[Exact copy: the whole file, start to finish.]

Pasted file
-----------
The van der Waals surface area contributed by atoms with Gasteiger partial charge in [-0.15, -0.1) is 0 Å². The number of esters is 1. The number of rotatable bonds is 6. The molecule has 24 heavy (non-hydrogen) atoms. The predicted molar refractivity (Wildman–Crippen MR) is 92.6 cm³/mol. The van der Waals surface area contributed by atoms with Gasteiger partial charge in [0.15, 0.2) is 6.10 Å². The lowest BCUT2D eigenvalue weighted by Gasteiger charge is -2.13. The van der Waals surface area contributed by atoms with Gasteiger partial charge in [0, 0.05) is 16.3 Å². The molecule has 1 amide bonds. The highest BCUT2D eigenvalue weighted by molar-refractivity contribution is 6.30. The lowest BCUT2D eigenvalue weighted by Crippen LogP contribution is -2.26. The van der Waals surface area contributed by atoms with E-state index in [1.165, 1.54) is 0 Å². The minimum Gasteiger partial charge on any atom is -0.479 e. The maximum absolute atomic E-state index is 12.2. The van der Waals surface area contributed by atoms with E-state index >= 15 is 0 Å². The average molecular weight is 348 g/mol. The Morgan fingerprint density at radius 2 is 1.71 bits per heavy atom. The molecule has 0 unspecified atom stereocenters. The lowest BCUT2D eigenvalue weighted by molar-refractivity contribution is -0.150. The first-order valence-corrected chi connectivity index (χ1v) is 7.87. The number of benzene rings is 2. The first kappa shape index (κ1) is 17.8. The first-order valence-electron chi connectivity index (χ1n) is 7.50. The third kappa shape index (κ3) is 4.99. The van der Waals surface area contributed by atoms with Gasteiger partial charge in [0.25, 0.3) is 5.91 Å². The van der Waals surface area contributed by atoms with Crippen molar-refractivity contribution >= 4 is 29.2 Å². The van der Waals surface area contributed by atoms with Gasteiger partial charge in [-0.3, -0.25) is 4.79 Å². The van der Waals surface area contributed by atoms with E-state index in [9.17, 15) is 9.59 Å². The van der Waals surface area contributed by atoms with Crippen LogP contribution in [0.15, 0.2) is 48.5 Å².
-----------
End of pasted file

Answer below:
The van der Waals surface area contributed by atoms with Gasteiger partial charge in [-0.15, -0.1) is 0 Å². The number of esters is 1. The number of rotatable bonds is 6. The molecule has 24 heavy (non-hydrogen) atoms. The predicted molar refractivity (Wildman–Crippen MR) is 92.6 cm³/mol. The van der Waals surface area contributed by atoms with Gasteiger partial charge in [0.15, 0.2) is 6.10 Å². The lowest BCUT2D eigenvalue weighted by Gasteiger charge is -2.13. The van der Waals surface area contributed by atoms with Gasteiger partial charge in [0, 0.05) is 16.3 Å². The molecule has 1 amide bonds. The highest BCUT2D eigenvalue weighted by molar-refractivity contribution is 6.30. The lowest BCUT2D eigenvalue weighted by Crippen LogP contribution is -2.26. The van der Waals surface area contributed by atoms with E-state index in [1.165, 1.54) is 0 Å². The minimum Gasteiger partial charge on any atom is -0.479 e. The maximum absolute atomic E-state index is 12.2. The van der Waals surface area contributed by atoms with E-state index >= 15 is 0 Å². The average molecular weight is 348 g/mol. The Morgan fingerprint density at radius 2 is 1.71 bits per heavy atom. The molecule has 0 unspecified atom stereocenters. The lowest BCUT2D eigenvalue weighted by molar-refractivity contribution is -0.150. The first-order valence-corrected chi connectivity index (χ1v) is 7.87. The number of benzene rings is 2. The first kappa shape index (κ1) is 17.8. The first-order valence-electron chi connectivity index (χ1n) is 7.50. The third kappa shape index (κ3) is 4.99. The van der Waals surface area contributed by atoms with Gasteiger partial charge in [0.25, 0.3) is 5.91 Å². The van der Waals surface area contributed by atoms with Crippen molar-refractivity contribution >= 4 is 29.2 Å². The van der Waals surface area contributed by atoms with Gasteiger partial charge in [-0.3, -0.25) is 4.79 Å². The van der Waals surface area contributed by atoms with E-state index in [9.17, 15) is 9.59 Å². The van der Waals surface area contributed by atoms with Crippen LogP contribution in [0.15, 0.2) is 48.5 Å².